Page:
Sunday, October 16, 2011

Five Popular Blocks for Martha's Quilt


EQ sketch of Martha's quilt

Although the Penn's Treaty Quilt attributed to Martha Washington was made at least ten years before the War of 1812, its general medallion design alternating pieced and unpieced borders around a piece of toile  would remain fashionable until the 1840s.


This similar Virginia quilt is dated to the 1840s.
Collection: Virginia Quilt Museum.


Medallion from an online auction a few years ago
 also  features flying geese with stars
 in the corners, the same border Martha used.



The five blocks that appear in Martha's pieced borders---basic patchwork of squares and triangles---are among the oldest designs we find in American quilts.  These classics remain popular.


Measurements (All are Finished Measurements so add seams)

See the measurements for the unpieced strips and center in the last post. Notice the unpieced strips have contrasting squares (cornerstones) in the corners.
 
Below is information for the alternate pieced borders.
 
Border B:

You will need 12 Square in a Square blocks finishing to 3".
Pieced Border = 3". Three pieced square in a square blocks in the center of each side. The rest may be strips or scrappy squares finishing to 3". The 4 borders measure 30" without the cornerstones. Border makes quilt 36".
      
 
Border D: 

You will need 4 star blocks finishing to 4" for the cornerstones in the borders.

For the strips you need flying geese rectangles (D) finishing to 2" x 4". You'll need 10 of these rectangles per side, 40 in all. The picture above shows two of the rectangles.
4" Border makes quilt 48".
 

Border F:
You will need 4 cornerstone stars finishing to 6"
 

And  32 square in a square blocks finishing to 6". 


Martha added extra pieced rectangles to adjust for this border's length. For these piece 8 flying geese rectangles 3" x 6" (Martha seems to have chopped hers off to fit.) Border makes quilt 64 1/2".
 
Border G:

This border is mostly unpieced strips finishing to 2-3/4". Each of four strips finish to 64 1/2" without the cornerstones. But she has pieced some rectangles into the corners of her strips here. Maybe, piece each 64 1/2"strip with corner rectangles of  5" brown strips finishing out the ends of 54 1/2" strips. Border makes quilt 70".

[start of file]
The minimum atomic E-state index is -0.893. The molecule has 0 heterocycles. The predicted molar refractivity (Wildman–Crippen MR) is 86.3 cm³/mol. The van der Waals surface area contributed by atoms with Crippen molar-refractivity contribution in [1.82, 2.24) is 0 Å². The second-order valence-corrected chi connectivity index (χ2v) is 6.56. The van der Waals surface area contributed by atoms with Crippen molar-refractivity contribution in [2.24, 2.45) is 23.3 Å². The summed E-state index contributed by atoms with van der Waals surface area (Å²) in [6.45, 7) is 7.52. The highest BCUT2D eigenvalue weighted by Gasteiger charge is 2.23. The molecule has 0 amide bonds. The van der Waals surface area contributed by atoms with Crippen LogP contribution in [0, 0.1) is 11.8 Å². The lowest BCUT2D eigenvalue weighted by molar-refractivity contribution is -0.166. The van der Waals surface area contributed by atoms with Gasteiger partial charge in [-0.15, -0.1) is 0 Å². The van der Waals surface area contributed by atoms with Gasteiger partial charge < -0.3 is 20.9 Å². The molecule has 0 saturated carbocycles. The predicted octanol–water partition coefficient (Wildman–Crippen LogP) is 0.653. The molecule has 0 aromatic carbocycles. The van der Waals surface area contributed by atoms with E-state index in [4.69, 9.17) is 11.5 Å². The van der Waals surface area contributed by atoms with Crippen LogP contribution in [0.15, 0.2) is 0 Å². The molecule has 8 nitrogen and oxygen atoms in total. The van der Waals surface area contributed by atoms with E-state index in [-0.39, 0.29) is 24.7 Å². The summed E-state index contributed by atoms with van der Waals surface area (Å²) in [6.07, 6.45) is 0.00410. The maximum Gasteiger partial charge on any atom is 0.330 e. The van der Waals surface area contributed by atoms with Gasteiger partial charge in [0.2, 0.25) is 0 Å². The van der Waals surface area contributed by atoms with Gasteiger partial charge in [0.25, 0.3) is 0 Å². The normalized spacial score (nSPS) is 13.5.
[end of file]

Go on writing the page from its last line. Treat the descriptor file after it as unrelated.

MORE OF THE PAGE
Border H:
 

You will need 28 pinwheel blocks finishing to 10".

And 4 four-patch blocks finishing to 10"  for cornerstones.
Border makes quilt 90".

Click here to see a medallion believed to be from North Carolina, date estimated to be 1820-1840  from the International Quilt Study Center and Museum collection (#2004.048.0007).
http://cdn.firespring.com/images/2d6e6d78-d689-4c8f-9941-34b872951636.jpg

Here is another medallion from about the same time that may be American or English in the collection of the Winterthur Museum. It features a toile center like Martha's and is thought to be from the same period.
http://content.winterthur.org:2011/cdm/singleitem/collection/quilts/id/374/rec/56

Click here for a Virginia medallion made by Rebecca Ellen Davenport Blackwell from the collection of the Museum of the Daughters of the American Revolution.
http://www.quiltindex.org/fulldisplay.php?kid=46-7A-9A
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2 comments:

Jan said...

Thanks for posting more info about the Martha medallion, and for the links. The North Carolina medallion is especially wonderful, I think, with it's ribbon borders and simple piecing.

Donna K from N.TX aka Quilting Bear Gal said...

This information is fascinating. I appreciate learning more about the design.